Pieces Inspired by Ancient and Modern Pottery
one of the first islands in the Aegean to cultivate the wine
grape. By the 4th century B.C. amphorae from Rhodes had become
standardized clay vessels, with a creamy surface, pointed tip,
simple rim and acute-angled handles. These became the standard
container for shipping wine throughout the eastern
Mediterranean. Rhodian Amphorae were also all marked with a pair
which were an endorsement by a licensed manufacturer and the name of an annually appointed official. That provided
proof that the amphora came from a Rhodian workshop and its
contents from a Rhodian vineyard. Many centuries later the
French adopted the practice, which became known as "Appellation
Controllée" and has been adopted internationally as a way to
verify both the point of origin and quality of products ever
319 pieces of maple, with a walnut stand. The vessel
size is 11" tall x 6" dia...1/3 the size of the originals.
Finish Danish Oil, waxed and buffed. Most of
my segmented vessels include a feature ring, or contrasting woods
for the base or rim. For this one I wanted to stay true to the
original inspiration, and not
use any decoration at all. In other words, let the shape and
color of the
vessel speak for itself.
The handles were made using Jerry Bennett's armature technique.
The stand ring is segmented, but includes four thin rings, brick
laid together for strength. The legs are bent lamination, glued
up from four thin layers as well.
|A Corinthian Skyphos inspired the shape and
decoration for all three. (ca. 740 – 730 BC, Louvre, Department
of Greek, Etruscan and Roman Antiquities.) A skyphos
(plural skyphoi) is a two-handled deep wine-cup on a low flanged
base or none. The handles are typically horizontal ear-shaped
thumb holds that project from the rim (in both Corinthian and
Each of the three is 6" dia x about 5" tall. Each is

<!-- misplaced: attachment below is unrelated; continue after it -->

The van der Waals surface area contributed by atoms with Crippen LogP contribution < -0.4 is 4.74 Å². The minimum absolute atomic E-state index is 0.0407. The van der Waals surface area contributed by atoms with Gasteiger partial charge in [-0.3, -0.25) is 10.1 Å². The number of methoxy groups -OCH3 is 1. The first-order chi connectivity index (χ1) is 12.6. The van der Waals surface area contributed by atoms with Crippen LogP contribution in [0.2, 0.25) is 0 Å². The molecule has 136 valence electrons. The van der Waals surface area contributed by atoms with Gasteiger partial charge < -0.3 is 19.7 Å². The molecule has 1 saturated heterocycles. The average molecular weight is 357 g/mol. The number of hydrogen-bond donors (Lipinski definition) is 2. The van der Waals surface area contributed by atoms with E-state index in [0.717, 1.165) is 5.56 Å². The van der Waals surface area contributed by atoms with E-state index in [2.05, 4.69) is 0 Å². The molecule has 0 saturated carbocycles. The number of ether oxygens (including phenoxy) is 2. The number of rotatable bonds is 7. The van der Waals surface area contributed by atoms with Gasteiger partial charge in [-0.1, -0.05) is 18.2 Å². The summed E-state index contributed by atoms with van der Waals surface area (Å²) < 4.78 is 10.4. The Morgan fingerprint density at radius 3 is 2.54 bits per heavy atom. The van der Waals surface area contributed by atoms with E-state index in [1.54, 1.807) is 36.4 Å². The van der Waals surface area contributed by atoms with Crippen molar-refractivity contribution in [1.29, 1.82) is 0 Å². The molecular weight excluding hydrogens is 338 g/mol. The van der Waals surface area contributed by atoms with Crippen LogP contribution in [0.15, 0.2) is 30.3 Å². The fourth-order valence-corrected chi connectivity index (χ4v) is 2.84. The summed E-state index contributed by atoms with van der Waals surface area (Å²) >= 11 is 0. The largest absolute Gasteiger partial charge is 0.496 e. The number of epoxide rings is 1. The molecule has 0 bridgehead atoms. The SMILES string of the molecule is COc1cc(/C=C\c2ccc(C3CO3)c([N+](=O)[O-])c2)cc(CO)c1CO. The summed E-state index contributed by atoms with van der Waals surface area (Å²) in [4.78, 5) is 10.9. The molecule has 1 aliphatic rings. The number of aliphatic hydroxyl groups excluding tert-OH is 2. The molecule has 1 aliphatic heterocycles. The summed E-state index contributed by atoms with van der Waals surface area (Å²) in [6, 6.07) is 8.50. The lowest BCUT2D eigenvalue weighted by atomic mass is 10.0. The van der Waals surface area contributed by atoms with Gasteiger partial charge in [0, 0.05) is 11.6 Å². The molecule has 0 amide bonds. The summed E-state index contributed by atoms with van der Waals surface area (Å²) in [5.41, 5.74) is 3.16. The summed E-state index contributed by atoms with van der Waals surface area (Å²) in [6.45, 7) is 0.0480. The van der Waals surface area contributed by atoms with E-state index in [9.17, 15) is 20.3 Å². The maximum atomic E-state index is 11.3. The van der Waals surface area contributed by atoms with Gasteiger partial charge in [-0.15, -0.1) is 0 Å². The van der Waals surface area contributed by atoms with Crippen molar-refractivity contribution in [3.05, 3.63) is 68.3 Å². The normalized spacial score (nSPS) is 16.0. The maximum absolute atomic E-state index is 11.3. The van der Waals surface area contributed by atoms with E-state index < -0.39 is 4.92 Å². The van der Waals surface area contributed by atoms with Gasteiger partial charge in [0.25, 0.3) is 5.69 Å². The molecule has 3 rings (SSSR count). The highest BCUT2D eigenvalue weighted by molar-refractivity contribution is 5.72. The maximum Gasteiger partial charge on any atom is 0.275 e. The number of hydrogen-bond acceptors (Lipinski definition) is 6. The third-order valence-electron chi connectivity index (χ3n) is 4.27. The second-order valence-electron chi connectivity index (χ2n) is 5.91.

finished Danish oil, then waxed and buffed. Skyphos #1 is made
the walnut/maple. Skypos #2 is cherry and maple. Skyphos #3 is
sapele (a type of mahogany) and maple.
ancient Greek Panatenaic Amphorae inspired this vessel.
Panatenaic Amphorae were large ceramic vessels that contained
olive oil and were given as prizes in the Panathenaic Games,
held every four years.
14" tall x 10" dia Cherry with maple and walnut feature rings.
Finished with Danish oil and then buffed. The central feature
ring was inspired by Malcolm Tibbetts piece "For the Boy King”.
This piece won first place in the Bedford Community Arts Council
show in 2009.
kylix is a type of ancient Greek wine drinking cup with a broad relatively shallow body raised on a stem
from a foot. The word comes from the
Greek kylix "cup," which is cognate with Latin
calix, the source of the English word "chalice".
Because the primary use for the kylix was at a symposium - a
"drinking party" - in the ancient Greek world, they are often
decorated with scenes of a humorous, light-hearted, or sexual
nature that would only become visible when the cup was drained.
7" dia x 5" tall. Maple and walnut. December 2010
Whisky Jug Cookie
These are a whimsical effort to make something for the kitchen.
The one on the left, is 10" tall x 6" dia. The lid and
handle are black walnut, with a box elder "cork". The base of
the jug is soft maple. Shellac sanding sealer, and a couple
coats of satin wipe on poly, then buffed. Winner of March
2010 MI-OH Woodturners President's Challenge
The one on the
right, is a miniature. 2.25 inches tall. Maple with walnut
lid and cherry cork. Shellac sanding sealer then buffed.
The miniature was submitted as part of a collaborative entry by
the Segmented Woodturners AAW Chapter for the 2011 Symposium in
St. Paul, MN. The completed entry can be seen
Both were displayed in the Instant Gallery at the Fall
2010 Segmenting Symposium at the Arrowmont School of Arts and Crafts, Gatlinburg, TN.
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© by Dick Sowa